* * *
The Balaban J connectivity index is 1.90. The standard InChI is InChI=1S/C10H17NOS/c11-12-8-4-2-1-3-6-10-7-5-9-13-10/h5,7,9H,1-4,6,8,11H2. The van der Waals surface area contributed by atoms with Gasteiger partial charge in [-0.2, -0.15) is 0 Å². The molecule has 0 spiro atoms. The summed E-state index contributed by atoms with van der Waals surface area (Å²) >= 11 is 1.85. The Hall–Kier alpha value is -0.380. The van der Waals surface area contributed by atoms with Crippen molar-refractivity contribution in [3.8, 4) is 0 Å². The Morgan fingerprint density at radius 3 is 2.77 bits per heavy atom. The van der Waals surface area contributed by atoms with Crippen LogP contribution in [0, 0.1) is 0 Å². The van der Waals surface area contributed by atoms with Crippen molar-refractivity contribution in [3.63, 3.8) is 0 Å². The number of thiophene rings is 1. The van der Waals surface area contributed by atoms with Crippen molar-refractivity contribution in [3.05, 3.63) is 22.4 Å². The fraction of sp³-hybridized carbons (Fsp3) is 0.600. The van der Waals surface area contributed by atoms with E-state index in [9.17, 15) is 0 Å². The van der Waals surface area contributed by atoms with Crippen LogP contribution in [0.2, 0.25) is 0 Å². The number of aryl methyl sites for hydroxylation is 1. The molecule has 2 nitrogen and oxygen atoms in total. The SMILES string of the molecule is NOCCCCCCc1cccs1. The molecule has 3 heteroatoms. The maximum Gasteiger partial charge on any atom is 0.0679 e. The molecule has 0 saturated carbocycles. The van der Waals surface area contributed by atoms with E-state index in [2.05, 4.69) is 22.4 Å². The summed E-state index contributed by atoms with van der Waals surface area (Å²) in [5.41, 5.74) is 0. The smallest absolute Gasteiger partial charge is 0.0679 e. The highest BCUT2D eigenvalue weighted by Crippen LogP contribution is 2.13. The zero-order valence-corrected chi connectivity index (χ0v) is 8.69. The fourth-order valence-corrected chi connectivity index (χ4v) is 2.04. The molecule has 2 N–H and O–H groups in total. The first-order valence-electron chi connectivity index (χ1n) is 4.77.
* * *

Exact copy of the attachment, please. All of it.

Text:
The Balaban J connectivity index is 1.90. The standard InChI is InChI=1S/C10H17NOS/c11-12-8-4-2-1-3-6-10-7-5-9-13-10/h5,7,9H,1-4,6,8,11H2. The van der Waals surface area contributed by atoms with Gasteiger partial charge in [-0.2, -0.15) is 0 Å². The molecule has 0 spiro atoms. The summed E-state index contributed by atoms with van der Waals surface area (Å²) >= 11 is 1.85. The Hall–Kier alpha value is -0.380. The van der Waals surface area contributed by atoms with Crippen molar-refractivity contribution in [3.8, 4) is 0 Å². The Morgan fingerprint density at radius 3 is 2.77 bits per heavy atom. The van der Waals surface area contributed by atoms with Crippen LogP contribution in [0, 0.1) is 0 Å². The van der Waals surface area contributed by atoms with Crippen molar-refractivity contribution in [3.63, 3.8) is 0 Å². The number of thiophene rings is 1. The van der Waals surface area contributed by atoms with Crippen molar-refractivity contribution in [3.05, 3.63) is 22.4 Å². The fraction of sp³-hybridized carbons (Fsp3) is 0.600. The van der Waals surface area contributed by atoms with E-state index in [9.17, 15) is 0 Å². The van der Waals surface area contributed by atoms with Crippen LogP contribution in [0.2, 0.25) is 0 Å². The number of aryl methyl sites for hydroxylation is 1. The molecule has 2 nitrogen and oxygen atoms in total. The SMILES string of the molecule is NOCCCCCCc1cccs1. The molecule has 3 heteroatoms. The maximum Gasteiger partial charge on any atom is 0.0679 e. The molecule has 0 saturated carbocycles. The van der Waals surface area contributed by atoms with E-state index in [2.05, 4.69) is 22.4 Å². The summed E-state index contributed by atoms with van der Waals surface area (Å²) in [5.41, 5.74) is 0. The smallest absolute Gasteiger partial charge is 0.0679 e. The highest BCUT2D eigenvalue weighted by Crippen LogP contribution is 2.13. The zero-order valence-corrected chi connectivity index (χ0v) is 8.69. The fourth-order valence-corrected chi connectivity index (χ4v) is 2.04. The molecule has 2 N–H and O–H groups in total. The first-order valence-electron chi connectivity index (χ1n) is 4.77.